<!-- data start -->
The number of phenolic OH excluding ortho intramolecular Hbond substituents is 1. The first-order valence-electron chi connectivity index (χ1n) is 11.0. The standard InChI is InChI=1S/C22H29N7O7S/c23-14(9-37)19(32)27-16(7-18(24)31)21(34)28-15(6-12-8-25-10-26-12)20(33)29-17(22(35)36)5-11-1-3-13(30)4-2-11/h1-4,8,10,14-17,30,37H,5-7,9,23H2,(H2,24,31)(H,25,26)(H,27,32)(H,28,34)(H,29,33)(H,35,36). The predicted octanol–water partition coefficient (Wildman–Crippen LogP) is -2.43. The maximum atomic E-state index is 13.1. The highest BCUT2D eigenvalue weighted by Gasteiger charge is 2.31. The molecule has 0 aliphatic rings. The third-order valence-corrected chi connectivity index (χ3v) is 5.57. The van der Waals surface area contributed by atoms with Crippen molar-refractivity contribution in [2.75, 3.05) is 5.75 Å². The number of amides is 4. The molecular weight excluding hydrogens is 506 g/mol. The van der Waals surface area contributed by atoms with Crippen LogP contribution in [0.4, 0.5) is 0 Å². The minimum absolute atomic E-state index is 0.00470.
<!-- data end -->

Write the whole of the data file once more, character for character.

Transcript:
The number of phenolic OH excluding ortho intramolecular Hbond substituents is 1. The first-order valence-electron chi connectivity index (χ1n) is 11.0. The standard InChI is InChI=1S/C22H29N7O7S/c23-14(9-37)19(32)27-16(7-18(24)31)21(34)28-15(6-12-8-25-10-26-12)20(33)29-17(22(35)36)5-11-1-3-13(30)4-2-11/h1-4,8,10,14-17,30,37H,5-7,9,23H2,(H2,24,31)(H,25,26)(H,27,32)(H,28,34)(H,29,33)(H,35,36). The predicted octanol–water partition coefficient (Wildman–Crippen LogP) is -2.43. The maximum atomic E-state index is 13.1. The highest BCUT2D eigenvalue weighted by Gasteiger charge is 2.31. The molecule has 0 aliphatic rings. The third-order valence-corrected chi connectivity index (χ3v) is 5.57. The van der Waals surface area contributed by atoms with Crippen molar-refractivity contribution in [2.75, 3.05) is 5.75 Å². The number of amides is 4. The molecular weight excluding hydrogens is 506 g/mol. The van der Waals surface area contributed by atoms with Crippen LogP contribution in [0.4, 0.5) is 0 Å². The minimum absolute atomic E-state index is 0.00470.